15 December 2017

Professor John Dewar Vice-Chancellor, La Trobe University

John Dewar HSAnother academic year over. Another 333,000 university students who have completed their studies and are headed into the world of work. And what does their future hold?

Media coverage of a recent Productivity Commission report focused on the challenges. It cited a growing rate of under-employment among graduates (at a time when under-employment is an economy-wide issue) and slower growth in graduate starting salaries compared to the broader economy.

Yet other important statistics didn’t make it into the reports. The fact, for example, that nine out of ten graduates in Australia are employed full-time within three years of finishing their studies. Or that – at last count – median graduate salaries grew by 23 per cent over the first three years of a graduate’s career.

While Australian universities do a good job in preparing their students for work, there is always more to be done. This mission is especially important when we know that digital disruption and other factors are drastically changing the world of work.

Universities respond constantly to changes in the nature of work and the expectations of employers. Automation is making some current occupations obsolete. Pathways into and through a working life are changing dramatically, with many of the traditional ladders into the workforce disappearing. The shelf life of skills and qualifications acquired through formal education is diminishing.

Employability is a critical priority – certainly for those individuals who are studying at university and preparing to embark on a career, but also for the future success of the Australian economy.

A 2015 Foundation for Young Australians report, The New Basics, analysed 4.2 million job advertisements for the previous three years. It showed the changes some have been predicting are already here. More employers are demanding their young employees have ‘enterprise skills’: demand for digital skills went up 212 per cent, while critical thinking increased 158 per cent and creativity increased by 65 per cent. However, the report also suggested that not all young people are equipped with these skills.

Similarly, a recent analysis by LinkedIn showed a mismatch between the skills claimed by their members and the skills sought by employers. The top ten skills in the LinkedIn Tech Demand Index – abilities in areas such as machine learning and software revision control systems – would not have even existed a decade ago.

Different universities can and are responding to this challenge in different ways. One approach is the University of Melbourne model that equips students with broad skills and knowledge in a traditional three-year undergraduate degree before later graduate specialisation. Another is a ‘just in time’ model that allows students to stack credentials when needed. A third is a ‘trusted talent advisor’ model where universities accept a much greater responsibility for preparing and supporting students to transition into the workplace, and support them throughout their careers with continuing education and skills development.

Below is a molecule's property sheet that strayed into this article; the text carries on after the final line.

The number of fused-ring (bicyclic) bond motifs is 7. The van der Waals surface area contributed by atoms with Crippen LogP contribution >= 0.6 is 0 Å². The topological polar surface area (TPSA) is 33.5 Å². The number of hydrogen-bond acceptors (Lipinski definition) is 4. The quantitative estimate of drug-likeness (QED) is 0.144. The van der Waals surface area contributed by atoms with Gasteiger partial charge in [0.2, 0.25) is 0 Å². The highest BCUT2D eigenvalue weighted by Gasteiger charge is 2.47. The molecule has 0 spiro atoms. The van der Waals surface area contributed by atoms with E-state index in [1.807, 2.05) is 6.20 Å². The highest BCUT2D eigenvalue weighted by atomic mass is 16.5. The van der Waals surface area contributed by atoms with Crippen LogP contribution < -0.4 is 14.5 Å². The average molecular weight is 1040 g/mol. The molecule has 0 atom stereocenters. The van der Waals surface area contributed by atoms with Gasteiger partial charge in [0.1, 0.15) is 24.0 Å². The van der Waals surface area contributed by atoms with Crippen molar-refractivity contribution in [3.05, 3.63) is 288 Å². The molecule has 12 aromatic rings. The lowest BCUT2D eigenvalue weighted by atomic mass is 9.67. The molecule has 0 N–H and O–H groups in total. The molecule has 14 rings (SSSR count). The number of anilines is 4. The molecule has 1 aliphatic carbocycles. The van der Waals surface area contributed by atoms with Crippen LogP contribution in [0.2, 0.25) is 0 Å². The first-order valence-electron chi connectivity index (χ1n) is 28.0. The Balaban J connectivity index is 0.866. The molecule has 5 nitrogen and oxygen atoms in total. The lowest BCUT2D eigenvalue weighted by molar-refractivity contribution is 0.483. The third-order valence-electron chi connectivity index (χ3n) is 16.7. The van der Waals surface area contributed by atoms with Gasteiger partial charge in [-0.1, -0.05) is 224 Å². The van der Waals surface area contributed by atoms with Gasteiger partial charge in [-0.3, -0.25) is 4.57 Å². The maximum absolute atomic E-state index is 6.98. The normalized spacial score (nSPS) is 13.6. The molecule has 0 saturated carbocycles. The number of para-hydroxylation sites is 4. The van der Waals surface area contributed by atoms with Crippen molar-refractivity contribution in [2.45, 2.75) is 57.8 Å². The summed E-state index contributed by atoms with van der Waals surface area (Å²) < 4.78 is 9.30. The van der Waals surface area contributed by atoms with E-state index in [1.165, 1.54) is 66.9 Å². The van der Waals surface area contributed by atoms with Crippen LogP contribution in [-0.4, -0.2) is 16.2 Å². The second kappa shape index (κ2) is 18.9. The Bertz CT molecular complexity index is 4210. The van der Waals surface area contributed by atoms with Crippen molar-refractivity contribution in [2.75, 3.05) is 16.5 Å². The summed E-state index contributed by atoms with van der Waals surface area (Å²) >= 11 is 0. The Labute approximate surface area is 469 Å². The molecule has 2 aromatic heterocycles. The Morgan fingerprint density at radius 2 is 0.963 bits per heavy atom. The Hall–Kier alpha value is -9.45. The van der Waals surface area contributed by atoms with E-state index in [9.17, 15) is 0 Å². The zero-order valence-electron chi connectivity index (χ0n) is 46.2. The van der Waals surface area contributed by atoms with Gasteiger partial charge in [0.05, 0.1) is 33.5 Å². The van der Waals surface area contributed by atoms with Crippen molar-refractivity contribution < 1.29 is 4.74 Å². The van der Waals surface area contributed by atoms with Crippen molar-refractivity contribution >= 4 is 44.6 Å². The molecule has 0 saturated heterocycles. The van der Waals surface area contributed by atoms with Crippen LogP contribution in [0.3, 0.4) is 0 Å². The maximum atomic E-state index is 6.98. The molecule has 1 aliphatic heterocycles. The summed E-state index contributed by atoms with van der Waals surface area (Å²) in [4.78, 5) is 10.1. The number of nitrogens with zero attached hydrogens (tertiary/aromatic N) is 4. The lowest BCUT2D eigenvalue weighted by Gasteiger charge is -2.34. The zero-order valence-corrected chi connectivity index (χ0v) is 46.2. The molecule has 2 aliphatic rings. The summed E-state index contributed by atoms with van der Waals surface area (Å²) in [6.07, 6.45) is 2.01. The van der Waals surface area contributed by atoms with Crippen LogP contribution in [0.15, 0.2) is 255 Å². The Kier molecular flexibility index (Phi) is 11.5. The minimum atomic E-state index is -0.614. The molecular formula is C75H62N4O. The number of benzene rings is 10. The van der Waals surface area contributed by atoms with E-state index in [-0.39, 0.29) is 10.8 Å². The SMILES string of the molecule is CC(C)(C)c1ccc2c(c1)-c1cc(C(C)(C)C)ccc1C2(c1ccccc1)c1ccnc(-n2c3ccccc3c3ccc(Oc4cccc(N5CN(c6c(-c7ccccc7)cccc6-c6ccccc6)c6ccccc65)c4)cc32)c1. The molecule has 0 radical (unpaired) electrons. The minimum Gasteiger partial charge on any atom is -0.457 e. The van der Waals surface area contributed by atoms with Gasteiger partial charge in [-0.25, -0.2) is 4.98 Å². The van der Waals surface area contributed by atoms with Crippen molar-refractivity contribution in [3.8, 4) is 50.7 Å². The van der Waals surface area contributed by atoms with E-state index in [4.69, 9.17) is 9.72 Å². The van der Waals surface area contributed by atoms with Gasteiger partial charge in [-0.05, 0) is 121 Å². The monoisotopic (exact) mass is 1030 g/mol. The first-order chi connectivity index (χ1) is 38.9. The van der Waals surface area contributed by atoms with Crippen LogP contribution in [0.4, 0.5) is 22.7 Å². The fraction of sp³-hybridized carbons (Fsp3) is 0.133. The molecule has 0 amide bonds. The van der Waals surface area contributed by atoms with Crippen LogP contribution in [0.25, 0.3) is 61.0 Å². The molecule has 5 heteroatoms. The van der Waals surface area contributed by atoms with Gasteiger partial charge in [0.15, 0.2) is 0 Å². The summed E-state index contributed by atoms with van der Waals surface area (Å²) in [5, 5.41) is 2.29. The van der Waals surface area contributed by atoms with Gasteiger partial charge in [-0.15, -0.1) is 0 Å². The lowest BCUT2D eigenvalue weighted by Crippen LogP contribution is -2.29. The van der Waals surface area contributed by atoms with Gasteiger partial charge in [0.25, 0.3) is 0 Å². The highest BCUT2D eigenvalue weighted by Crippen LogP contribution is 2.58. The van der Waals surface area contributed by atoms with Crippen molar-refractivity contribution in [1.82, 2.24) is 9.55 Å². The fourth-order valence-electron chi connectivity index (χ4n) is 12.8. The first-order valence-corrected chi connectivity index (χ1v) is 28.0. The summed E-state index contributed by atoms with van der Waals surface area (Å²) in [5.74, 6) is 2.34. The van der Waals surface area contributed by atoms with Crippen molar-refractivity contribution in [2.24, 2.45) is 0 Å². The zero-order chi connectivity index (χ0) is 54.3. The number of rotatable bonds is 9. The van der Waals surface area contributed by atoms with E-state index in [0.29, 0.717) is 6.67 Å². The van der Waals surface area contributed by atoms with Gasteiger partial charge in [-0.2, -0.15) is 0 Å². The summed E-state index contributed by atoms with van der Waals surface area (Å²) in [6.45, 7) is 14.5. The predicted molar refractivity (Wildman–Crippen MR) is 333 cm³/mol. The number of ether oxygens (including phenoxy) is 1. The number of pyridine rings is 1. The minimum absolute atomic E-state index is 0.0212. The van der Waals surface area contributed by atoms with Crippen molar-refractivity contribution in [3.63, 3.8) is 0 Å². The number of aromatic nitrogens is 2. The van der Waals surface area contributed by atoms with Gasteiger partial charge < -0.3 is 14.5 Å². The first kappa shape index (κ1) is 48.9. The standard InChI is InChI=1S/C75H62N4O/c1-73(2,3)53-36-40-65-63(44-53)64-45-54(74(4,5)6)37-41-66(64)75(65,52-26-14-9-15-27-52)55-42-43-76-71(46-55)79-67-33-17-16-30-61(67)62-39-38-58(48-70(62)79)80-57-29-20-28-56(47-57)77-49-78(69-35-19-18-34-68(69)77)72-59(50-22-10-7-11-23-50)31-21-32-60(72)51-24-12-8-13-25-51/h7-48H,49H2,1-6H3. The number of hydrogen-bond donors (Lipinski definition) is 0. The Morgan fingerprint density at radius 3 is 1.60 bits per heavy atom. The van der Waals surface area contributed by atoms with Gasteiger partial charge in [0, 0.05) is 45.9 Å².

At La Trobe University, we’ve made student employability one of our highest priorities. It is one of four key objectives in our new Strategic Plan that will guide our work over the next five years.

We start from the premise that students and employers alike are looking for more than the technical skill acquired in any degree – that’s a given. What they are seeking are proven capabilities in a wider range of ‘enterprise skills’. Resilience, passion, curiosity and empathy are the attributes that will help students not only stand out in a crowd to get that first job – but also to succeed in the years beyond.

The centrepiece of our employability initiative is our Career Ready Advantage program, which is already recognised as one of the best employability programs in the Australian higher education sector. Working closely with employers, we developed a Capability Framework that identifies the skills employers are looking for. We then designed a sequence of activities that allow students to gain the skills and knowledge relevant to each aspect of the framework.

In addition to traditional work placements and internships, we also provide our students with access to LinkedIn learning short courses and to our Unitemps employment service. We then ‘gamify’ the experience using our My La Trobe student app that builds in opportunities to reflect and unlock digital badges and rewards as students develop their capabilities.

All of this activity generates a digital Career Ready portfolio for each student. It is a record of achievement that also helps them to develop a powerful narrative about their unique value to potential employers.

While there is clear evidence that graduates do better in the workplace than non-graduates, there is always scope for universities to do more to help students find their own path to employment.

Just as the workplace is constantly changing, universities are too. We are alive to this challenge. And we are tackling it with the same attributes that we apply in our Career Ready model – a mixture of tenacity, curiosity, passion and an eye for what’s going to best help our students succeed in life.